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Zim contractors flag marginalisation in govt projects

PHILLIMON MHLANGA

 

Zimbabwe’s construction industry is in a precarious position as the government continues to sideline local companies from major projects, awarding lucrative tenders to foreigners, industry players said yesterday.

They said most operators were now living on the margins, as they try to deal with underlying productivity, profitability, performance and sustainability issues. Contractors blamed the government for the marginalisation as the administration favours foreigners to undertake major projects that have been placed under Public Sector Investment Programme (PSIP).

Players in the construction sector have found themselves trapped between shrinking profit margins and stagnant production, meaning that companies in the sector are unable to invest in critical new technologies and processes.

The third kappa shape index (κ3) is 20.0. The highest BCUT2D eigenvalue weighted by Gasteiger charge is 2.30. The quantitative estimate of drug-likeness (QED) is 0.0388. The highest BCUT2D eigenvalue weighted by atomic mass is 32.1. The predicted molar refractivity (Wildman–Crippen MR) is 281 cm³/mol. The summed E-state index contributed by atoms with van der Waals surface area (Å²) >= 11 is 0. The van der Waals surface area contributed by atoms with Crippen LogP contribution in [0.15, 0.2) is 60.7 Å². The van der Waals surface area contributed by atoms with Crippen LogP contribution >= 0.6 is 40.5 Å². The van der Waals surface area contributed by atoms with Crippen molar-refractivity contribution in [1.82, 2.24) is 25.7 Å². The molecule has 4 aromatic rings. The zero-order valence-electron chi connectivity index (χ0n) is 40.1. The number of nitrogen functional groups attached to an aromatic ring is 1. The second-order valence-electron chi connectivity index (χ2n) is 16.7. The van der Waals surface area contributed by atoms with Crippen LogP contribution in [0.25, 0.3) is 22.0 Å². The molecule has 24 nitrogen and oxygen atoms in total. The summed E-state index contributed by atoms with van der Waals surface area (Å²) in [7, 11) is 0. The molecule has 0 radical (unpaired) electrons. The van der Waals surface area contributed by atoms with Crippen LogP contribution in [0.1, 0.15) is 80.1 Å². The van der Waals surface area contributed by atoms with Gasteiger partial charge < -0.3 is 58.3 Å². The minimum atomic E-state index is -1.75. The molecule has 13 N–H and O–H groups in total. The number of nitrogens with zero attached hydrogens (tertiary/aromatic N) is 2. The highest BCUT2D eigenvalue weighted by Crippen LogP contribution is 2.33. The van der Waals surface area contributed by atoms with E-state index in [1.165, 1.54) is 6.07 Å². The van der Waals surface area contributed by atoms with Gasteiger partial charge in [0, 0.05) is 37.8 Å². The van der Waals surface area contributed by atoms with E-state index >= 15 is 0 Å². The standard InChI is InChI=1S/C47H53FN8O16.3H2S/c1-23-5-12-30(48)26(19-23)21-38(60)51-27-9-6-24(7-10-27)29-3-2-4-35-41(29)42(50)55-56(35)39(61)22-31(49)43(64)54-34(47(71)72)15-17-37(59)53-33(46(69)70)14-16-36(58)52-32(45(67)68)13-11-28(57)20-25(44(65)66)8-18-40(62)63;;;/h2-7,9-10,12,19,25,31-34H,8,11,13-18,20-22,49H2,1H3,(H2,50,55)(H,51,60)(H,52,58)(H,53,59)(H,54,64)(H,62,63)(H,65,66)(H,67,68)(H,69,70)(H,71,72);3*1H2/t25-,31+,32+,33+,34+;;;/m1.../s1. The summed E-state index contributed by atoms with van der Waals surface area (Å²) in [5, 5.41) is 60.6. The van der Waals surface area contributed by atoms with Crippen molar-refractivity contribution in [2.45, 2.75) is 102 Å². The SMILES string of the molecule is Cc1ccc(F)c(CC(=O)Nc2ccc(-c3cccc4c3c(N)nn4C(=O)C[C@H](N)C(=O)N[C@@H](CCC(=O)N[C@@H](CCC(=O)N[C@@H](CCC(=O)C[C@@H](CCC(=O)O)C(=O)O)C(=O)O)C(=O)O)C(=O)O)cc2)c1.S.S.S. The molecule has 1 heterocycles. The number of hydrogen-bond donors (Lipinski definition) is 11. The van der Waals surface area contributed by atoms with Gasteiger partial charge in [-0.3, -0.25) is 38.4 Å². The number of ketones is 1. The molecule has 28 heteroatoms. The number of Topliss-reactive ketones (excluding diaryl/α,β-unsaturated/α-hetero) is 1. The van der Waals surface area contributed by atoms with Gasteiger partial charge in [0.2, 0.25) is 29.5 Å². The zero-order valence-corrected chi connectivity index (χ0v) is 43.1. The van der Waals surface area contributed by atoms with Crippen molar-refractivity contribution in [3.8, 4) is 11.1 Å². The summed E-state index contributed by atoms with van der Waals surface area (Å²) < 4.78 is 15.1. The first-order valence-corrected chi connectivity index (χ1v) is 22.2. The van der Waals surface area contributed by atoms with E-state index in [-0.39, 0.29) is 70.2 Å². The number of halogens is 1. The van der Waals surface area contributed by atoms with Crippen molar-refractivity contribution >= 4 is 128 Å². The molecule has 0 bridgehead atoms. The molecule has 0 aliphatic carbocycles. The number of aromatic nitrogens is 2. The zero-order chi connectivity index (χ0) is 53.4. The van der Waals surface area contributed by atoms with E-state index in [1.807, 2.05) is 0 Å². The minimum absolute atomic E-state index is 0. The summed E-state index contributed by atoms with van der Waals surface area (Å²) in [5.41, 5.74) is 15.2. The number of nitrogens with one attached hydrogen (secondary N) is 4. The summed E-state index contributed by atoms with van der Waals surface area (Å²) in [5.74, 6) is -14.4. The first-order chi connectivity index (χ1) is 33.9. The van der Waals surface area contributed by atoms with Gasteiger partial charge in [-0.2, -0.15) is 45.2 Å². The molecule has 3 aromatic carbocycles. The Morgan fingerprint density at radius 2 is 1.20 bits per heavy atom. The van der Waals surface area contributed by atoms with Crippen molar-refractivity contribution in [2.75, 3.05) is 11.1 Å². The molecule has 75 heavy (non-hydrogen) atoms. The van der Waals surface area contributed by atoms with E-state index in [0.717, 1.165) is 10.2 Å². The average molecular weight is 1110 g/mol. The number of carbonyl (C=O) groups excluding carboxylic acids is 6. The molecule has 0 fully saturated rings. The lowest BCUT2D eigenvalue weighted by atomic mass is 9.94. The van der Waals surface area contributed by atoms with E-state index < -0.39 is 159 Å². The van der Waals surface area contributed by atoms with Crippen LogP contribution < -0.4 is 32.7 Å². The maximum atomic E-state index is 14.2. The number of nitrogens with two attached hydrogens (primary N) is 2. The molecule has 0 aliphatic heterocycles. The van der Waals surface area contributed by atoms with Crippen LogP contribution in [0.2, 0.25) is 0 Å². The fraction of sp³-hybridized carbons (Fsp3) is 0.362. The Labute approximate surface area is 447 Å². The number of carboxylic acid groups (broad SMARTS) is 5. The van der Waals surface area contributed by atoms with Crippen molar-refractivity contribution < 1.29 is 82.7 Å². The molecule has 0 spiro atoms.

As such, operating under such razor-thin profit margins means some will be forced to downsize operations while others have been forced to retrench or close.

“We are concerned that foreigners get preference on infrastructure development projects under PSIP projects. These are taxpayers’ money that is being used, but we are sidelined as local construction companies,” Construction Industry Federation of Zimbabwe senior vice president, Ephraim Gwindingwi said yesterday.

Industry players also said the influx of foreigners into the country is also caused by absence of a legal framework to regulate the industry.

It comes as the government is also under increased pressure to rehabilitate   the country’s rehabilitated road network and infrastructure.

What is compounding the problem is that the government is not paying the few local contractors it engaged on time, the players said yesterday.

The players also said funding from local banks was a problem. “We don’t have funding which is cheap, meaning we remain stuck with our old equipment as new ones are very expensive,” a manager with a construction firm who requested not to be named told Business Times yesterday.

The government has been promising to come up with new legislation to regulate the construction industry. Although talks on the new legislation began more than 15 years ago, this has not happened.

 

 


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